Lighting Ancestral Lamps

Page 58


Benjamin6, Patriarch
Southern Illinois Bunn Clan

(l) Solomou Poe8, born -----, married Jennie Hardy, March 29, 1883. died ?
Mary Ann Bunn7 Steward died March, 1860.

(10) ...Silas7:
Tenth and youngest child of Benjamin6 and Margaret was born in Wayne County, Ohio, June 3, 1823, married Rebecca Joy at Mt. Carmel, Illinois, October 20, 1845, died December 26, 1898.

To this union was born:
(l) Joseph Nye8, born August 23, 1846, married Emma Lose, November 30, 1865, died -----, .........Joseph Nye served in the Union Army during the Civil War in Co. B. l6th Iowa Volunteer .........Regiment.
(2) Benjamin Ephriam8, born July 16, 1848, married Martha Mathews, May 26, 1872, died .........October 4, 1927.
(3) Sarah Cbarlotte8, born August 14, 1850, died July 29, 1851.
(4) Mary Ann8, born August 6, 1852, married James Mathews, April 4, 1877, died -----.
(5) Silas Newton8, born October l, 1854, married Cordelia Elmore, October 1, l873, died ?.
(6) Aaroa Franklin Joy8, born May 6, 1857, married Elizabeth O'Dell, June 19, l877, died
(7) Rosa Ella Jane8, born December 12, 1863, married Walt Graham-----, died -----.

Siles7, wife, and family disposed of their farm located near Mt. HopeChurch, Bonpas Township, Richland County, Illinois, to a Dr. Harmon by way of trade and moved in the late autumn of l86l to the Harmon farm, located in Decatur County, Iowa, not far distant from Ravenna, Missouri, the home of their brother-in-law, Joseph Bryan. Silas returned to visit his relatives in southern Illinois only once according to records; however, he corresponded regularly with some of them. At any rate, his nephew, William Benton Bunn, $p.8, heard regularly from him throughout the remainder of his life. During the latter years of his life, he and his family moved from his Iowa farm to Nemaha County, Nebraska. The writer of this sketch remembers when a very small boy that a letter came through the mails from "Uncle Silas" addressed to his father, William Benton, Sr., containing a pair of Jack rabbit ears. The letter related quite an interesting story of the prevalence of Jack rabbits in the area in which he lived.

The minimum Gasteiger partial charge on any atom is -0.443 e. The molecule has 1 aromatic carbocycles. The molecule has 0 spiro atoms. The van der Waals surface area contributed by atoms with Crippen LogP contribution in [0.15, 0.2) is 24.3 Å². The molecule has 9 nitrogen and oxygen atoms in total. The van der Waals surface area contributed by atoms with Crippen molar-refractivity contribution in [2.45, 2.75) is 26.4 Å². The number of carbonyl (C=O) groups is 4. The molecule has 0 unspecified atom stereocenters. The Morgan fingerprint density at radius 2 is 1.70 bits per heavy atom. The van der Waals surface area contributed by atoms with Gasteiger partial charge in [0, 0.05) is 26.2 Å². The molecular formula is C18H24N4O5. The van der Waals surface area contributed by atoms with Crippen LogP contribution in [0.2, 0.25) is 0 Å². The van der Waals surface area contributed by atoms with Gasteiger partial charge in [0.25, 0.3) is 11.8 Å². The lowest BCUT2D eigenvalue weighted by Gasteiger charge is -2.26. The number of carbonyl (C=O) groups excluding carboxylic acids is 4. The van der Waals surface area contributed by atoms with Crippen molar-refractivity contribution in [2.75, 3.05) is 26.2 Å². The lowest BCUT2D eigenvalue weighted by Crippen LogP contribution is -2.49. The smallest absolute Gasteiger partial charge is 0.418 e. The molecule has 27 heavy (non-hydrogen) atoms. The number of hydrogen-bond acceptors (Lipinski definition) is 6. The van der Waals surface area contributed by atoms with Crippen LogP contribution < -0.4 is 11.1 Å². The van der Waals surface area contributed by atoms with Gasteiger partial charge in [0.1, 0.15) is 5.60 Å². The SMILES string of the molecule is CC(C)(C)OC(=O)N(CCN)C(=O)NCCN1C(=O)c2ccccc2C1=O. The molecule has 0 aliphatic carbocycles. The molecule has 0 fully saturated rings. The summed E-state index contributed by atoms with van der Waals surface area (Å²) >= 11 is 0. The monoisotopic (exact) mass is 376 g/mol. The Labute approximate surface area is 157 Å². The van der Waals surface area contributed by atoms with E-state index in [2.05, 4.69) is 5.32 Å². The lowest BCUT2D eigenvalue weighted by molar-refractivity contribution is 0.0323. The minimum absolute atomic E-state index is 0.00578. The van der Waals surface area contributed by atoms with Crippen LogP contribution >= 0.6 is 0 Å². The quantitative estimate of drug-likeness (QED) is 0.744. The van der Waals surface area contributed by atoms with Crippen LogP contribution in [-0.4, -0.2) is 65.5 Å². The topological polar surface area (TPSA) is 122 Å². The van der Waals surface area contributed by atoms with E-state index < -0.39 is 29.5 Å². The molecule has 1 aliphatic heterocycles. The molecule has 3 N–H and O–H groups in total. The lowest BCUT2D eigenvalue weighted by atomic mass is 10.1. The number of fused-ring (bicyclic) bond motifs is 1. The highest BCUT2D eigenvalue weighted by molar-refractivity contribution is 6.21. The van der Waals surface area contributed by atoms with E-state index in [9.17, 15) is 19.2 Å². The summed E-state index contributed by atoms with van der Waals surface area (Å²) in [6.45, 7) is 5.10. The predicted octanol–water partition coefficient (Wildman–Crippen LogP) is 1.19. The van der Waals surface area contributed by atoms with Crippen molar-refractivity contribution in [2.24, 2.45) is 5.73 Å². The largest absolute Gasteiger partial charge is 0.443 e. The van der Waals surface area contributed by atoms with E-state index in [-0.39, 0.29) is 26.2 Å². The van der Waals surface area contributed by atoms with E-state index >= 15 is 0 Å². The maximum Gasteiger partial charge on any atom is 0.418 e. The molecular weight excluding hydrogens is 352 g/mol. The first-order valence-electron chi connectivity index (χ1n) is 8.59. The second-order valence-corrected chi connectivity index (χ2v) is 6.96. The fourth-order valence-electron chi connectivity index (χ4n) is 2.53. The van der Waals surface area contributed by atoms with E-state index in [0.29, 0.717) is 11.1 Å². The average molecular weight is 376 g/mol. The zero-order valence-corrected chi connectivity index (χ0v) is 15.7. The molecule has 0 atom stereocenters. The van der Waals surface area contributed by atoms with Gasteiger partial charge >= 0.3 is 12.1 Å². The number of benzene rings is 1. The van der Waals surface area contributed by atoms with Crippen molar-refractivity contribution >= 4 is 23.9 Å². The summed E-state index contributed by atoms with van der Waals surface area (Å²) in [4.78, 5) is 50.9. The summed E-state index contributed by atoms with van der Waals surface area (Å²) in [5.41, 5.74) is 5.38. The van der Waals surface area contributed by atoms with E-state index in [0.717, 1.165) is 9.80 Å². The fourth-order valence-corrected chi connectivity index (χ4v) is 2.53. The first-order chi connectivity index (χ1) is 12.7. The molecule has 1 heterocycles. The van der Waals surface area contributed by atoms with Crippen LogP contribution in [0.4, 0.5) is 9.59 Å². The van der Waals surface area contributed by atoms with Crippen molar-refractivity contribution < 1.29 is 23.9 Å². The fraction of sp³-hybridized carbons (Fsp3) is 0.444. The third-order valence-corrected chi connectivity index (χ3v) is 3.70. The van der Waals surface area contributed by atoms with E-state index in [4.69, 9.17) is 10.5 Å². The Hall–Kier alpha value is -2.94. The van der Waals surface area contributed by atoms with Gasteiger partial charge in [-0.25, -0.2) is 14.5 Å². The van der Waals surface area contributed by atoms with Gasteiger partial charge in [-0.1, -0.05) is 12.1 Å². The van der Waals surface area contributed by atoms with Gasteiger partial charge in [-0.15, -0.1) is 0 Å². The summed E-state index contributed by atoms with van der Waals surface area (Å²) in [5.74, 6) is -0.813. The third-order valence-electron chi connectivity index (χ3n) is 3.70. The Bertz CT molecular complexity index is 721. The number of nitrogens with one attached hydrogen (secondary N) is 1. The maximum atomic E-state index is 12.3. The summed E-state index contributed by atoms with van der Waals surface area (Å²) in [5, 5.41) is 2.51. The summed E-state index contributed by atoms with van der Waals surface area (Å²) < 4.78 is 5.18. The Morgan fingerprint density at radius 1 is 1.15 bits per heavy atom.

Silas, like his versatile father Benjamin, was a large man, more than six feet tall, broad shouldered, strongly built, and he possessed unusual strength.

Probably before the current chapter, Benjamin6, patriarch of the Southern Illinois Clan, is closed, the uplifting spiritual life of Benjamin and his influence on others in lining the good Life, should by all means be further emphasized. Benjamin was a Methodist minister of rural churches, both in Ohio and Illinois. The second marriage ceremony performed in Richland County, Illinois, was performed by Rev. Benjamin Bunn. Early records disclose that he officiated at numerous marriage ceremonies during his life while living in Richland County, Illinois. All of his children were Methodists; several were very active leaders in the Church. Apparently he left an indelible imprint on the generations

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